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Life Sci Alliance. 2019 Dec 19;3(1). pii: e201900476. doi: 10.26508/lsa.201900476. Print 2020 Jan.

Dual role of a GTPase conformational switch for membrane fusion by mitofusin ubiquitylation.

Author information

1
Institute for Genetics, Cologne Excellence Cluster on Cellular Stress Responses in Aging-Associated Diseases (CECAD), Center for Molecular Medicine Cologne, University of Cologne, Cologne, Germany.
2
Department of Molecular Cell Biology, Max Planck Institute of Biochemistry, Martinsried, Germany.
3
Institute for Genetics, University of Cologne, Cologne, Germany.
4
Institute of Molecular Biology and Biophysics, Eidgenössische Technische Hochschule Zürich, Zürich, Switzerland.
5
Medical Research Council Laboratory of Molecular Biology, Cambridge, UK.
6
Ubiquitin Signalling Division, The Walter and Eliza Hall Institute of Medical Research, Parkville, Australia.
7
Department of Medical Biology, The University of Melbourne, Melbourne, Australia.
8
Proteomics of Cellular Signalling, Luxembourg Institute of Health, Strassen, Luxembourg.
9
Institute for Genetics, Cologne Excellence Cluster on Cellular Stress Responses in Aging-Associated Diseases (CECAD), Center for Molecular Medicine Cologne, University of Cologne, Cologne, Germany Mafalda.Escobar@uni-koeln.de.

Abstract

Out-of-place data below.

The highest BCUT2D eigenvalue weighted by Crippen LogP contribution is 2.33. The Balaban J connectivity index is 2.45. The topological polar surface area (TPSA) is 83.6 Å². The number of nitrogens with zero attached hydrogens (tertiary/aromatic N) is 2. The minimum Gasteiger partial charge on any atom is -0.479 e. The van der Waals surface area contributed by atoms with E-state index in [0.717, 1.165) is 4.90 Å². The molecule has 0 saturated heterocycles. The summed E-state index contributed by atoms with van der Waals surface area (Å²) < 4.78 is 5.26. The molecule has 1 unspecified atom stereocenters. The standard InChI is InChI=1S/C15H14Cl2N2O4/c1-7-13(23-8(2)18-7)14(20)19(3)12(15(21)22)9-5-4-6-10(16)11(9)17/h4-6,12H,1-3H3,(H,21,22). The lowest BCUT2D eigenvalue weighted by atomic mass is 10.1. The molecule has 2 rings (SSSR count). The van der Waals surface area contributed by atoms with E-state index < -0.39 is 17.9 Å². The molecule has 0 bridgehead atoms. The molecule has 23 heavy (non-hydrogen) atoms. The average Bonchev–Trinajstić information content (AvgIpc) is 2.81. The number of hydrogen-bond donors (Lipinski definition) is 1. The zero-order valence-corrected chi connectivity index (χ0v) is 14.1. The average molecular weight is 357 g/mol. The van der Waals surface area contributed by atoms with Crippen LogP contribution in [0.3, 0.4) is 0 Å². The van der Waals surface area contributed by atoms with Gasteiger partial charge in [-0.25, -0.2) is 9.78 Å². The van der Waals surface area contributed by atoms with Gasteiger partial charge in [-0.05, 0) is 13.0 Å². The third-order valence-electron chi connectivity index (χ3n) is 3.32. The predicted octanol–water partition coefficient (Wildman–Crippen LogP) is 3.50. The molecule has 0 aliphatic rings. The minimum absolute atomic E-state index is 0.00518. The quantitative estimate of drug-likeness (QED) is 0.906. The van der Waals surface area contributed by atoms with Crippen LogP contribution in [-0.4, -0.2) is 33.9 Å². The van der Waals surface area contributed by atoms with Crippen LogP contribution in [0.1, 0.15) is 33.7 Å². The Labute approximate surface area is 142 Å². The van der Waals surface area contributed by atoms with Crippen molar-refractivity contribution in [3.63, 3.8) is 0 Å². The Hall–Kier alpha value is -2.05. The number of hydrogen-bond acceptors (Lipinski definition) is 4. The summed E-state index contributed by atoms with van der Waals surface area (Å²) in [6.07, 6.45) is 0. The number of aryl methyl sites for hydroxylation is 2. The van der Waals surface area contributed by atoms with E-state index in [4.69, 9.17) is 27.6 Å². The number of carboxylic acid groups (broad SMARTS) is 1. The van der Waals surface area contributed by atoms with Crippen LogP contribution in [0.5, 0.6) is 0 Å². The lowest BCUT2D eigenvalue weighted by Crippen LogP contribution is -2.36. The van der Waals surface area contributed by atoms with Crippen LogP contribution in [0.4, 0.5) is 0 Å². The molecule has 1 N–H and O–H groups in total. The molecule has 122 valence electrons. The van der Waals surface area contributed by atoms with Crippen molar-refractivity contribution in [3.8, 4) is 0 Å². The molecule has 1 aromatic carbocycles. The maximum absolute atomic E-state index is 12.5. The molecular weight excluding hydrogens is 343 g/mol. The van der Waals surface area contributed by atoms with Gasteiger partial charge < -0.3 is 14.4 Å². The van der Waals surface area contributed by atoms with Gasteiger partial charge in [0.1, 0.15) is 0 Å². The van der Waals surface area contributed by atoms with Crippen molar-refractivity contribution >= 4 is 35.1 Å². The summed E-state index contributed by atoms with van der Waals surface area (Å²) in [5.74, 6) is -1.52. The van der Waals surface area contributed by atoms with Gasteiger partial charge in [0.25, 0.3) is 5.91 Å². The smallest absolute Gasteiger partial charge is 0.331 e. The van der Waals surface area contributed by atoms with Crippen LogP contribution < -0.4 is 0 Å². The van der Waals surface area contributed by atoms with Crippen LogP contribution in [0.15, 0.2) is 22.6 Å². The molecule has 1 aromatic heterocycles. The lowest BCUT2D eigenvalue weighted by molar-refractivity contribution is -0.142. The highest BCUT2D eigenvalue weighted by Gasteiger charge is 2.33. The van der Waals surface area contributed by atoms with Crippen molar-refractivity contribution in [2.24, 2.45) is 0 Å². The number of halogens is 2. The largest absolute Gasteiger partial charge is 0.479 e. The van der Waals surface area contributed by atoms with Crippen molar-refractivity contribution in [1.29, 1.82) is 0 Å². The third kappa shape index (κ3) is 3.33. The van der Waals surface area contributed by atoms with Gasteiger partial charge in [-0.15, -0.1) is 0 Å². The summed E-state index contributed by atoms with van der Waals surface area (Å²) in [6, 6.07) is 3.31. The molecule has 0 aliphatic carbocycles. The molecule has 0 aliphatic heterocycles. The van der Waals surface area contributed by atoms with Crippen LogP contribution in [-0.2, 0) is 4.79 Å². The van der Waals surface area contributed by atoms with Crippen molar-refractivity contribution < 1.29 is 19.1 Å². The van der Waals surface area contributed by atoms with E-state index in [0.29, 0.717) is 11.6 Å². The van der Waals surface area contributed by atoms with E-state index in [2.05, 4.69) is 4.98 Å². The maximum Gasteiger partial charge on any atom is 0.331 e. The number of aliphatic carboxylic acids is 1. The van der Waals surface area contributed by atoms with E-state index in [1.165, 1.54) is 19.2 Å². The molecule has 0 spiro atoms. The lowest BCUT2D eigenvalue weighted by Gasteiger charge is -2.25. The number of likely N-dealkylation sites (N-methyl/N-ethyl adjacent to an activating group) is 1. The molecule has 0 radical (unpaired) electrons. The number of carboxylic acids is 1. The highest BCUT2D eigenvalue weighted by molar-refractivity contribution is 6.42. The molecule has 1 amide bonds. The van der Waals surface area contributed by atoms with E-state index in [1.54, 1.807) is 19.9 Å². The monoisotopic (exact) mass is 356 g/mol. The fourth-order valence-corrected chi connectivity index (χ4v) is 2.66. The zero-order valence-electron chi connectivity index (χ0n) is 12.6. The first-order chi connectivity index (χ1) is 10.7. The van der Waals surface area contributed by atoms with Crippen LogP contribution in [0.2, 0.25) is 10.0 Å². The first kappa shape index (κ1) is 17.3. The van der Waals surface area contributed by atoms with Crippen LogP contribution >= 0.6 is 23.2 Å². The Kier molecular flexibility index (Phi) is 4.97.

Mitochondria are essential organelles whose function is upheld by their dynamic nature. This plasticity is mediated by large dynamin-related GTPases, called mitofusins in the case of fusion between two mitochondrial outer membranes. Fusion requires ubiquitylation, attached to K398 in the yeast mitofusin Fzo1, occurring in atypical and conserved forms. Here, modelling located ubiquitylation to α4 of the GTPase domain, a critical helix in Ras-mediated events. Structure-driven analysis revealed a dual role of K398. First, it is required for GTP-dependent dynamic changes of α4. Indeed, mutations designed to restore the conformational switch, in the absence of K398, rescued wild-type-like ubiquitylation on Fzo1 and allowed fusion. Second, K398 is needed for Fzo1 recognition by the pro-fusion factors Cdc48 and Ubp2. Finally, the atypical ubiquitylation pattern is stringently required bilaterally on both involved mitochondria. In contrast, exchange of the conserved pattern with conventional ubiquitin chains was not sufficient for fusion. In sum, α4 lysines from both small and large GTPases could generally have an electrostatic function for membrane interaction, followed by posttranslational modifications, thus driving membrane fusion events.

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